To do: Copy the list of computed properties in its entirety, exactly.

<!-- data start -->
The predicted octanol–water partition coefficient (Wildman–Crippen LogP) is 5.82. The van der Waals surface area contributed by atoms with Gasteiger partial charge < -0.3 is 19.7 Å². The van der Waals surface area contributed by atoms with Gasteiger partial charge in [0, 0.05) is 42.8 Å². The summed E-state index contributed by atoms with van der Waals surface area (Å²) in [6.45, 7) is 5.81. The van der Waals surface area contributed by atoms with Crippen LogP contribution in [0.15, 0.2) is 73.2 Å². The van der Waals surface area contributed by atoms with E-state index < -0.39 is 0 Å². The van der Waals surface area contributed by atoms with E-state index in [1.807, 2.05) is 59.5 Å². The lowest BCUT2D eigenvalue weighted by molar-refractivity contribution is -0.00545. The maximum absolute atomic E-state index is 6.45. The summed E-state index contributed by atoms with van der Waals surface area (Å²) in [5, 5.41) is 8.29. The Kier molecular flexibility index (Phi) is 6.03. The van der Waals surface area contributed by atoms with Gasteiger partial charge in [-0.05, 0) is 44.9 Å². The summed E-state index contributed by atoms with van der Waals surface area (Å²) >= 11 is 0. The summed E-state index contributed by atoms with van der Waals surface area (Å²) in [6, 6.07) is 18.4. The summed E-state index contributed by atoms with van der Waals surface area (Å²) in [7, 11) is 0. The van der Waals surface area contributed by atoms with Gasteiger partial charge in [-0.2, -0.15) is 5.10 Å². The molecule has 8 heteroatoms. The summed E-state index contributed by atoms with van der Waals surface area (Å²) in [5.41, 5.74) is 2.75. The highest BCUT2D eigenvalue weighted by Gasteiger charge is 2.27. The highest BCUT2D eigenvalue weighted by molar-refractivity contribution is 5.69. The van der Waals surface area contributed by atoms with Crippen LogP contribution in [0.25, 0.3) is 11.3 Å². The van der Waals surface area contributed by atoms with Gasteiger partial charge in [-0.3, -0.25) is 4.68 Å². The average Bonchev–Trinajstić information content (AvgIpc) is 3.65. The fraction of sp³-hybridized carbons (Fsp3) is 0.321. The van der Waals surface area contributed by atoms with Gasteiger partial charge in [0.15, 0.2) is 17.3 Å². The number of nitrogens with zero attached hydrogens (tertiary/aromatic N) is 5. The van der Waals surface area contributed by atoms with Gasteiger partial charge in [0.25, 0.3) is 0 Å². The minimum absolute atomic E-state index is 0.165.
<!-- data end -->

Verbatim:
The predicted octanol–water partition coefficient (Wildman–Crippen LogP) is 5.82. The van der Waals surface area contributed by atoms with Gasteiger partial charge < -0.3 is 19.7 Å². The van der Waals surface area contributed by atoms with Gasteiger partial charge in [0, 0.05) is 42.8 Å². The summed E-state index contributed by atoms with van der Waals surface area (Å²) in [6.45, 7) is 5.81. The van der Waals surface area contributed by atoms with Crippen LogP contribution in [0.15, 0.2) is 73.2 Å². The van der Waals surface area contributed by atoms with E-state index < -0.39 is 0 Å². The van der Waals surface area contributed by atoms with E-state index in [1.807, 2.05) is 59.5 Å². The lowest BCUT2D eigenvalue weighted by molar-refractivity contribution is -0.00545. The maximum absolute atomic E-state index is 6.45. The summed E-state index contributed by atoms with van der Waals surface area (Å²) in [5, 5.41) is 8.29. The Kier molecular flexibility index (Phi) is 6.03. The van der Waals surface area contributed by atoms with Gasteiger partial charge in [-0.05, 0) is 44.9 Å². The summed E-state index contributed by atoms with van der Waals surface area (Å²) >= 11 is 0. The summed E-state index contributed by atoms with van der Waals surface area (Å²) in [6, 6.07) is 18.4. The summed E-state index contributed by atoms with van der Waals surface area (Å²) in [7, 11) is 0. The van der Waals surface area contributed by atoms with Gasteiger partial charge in [-0.2, -0.15) is 5.10 Å². The molecule has 8 heteroatoms. The summed E-state index contributed by atoms with van der Waals surface area (Å²) in [5.41, 5.74) is 2.75. The highest BCUT2D eigenvalue weighted by Gasteiger charge is 2.27. The highest BCUT2D eigenvalue weighted by molar-refractivity contribution is 5.69. The van der Waals surface area contributed by atoms with Crippen LogP contribution in [0.25, 0.3) is 11.3 Å². The van der Waals surface area contributed by atoms with Gasteiger partial charge in [-0.3, -0.25) is 4.68 Å². The average Bonchev–Trinajstić information content (AvgIpc) is 3.65. The fraction of sp³-hybridized carbons (Fsp3) is 0.321. The van der Waals surface area contributed by atoms with Gasteiger partial charge in [0.15, 0.2) is 17.3 Å². The number of nitrogens with zero attached hydrogens (tertiary/aromatic N) is 5. The van der Waals surface area contributed by atoms with Gasteiger partial charge in [0.25, 0.3) is 0 Å². The minimum absolute atomic E-state index is 0.165.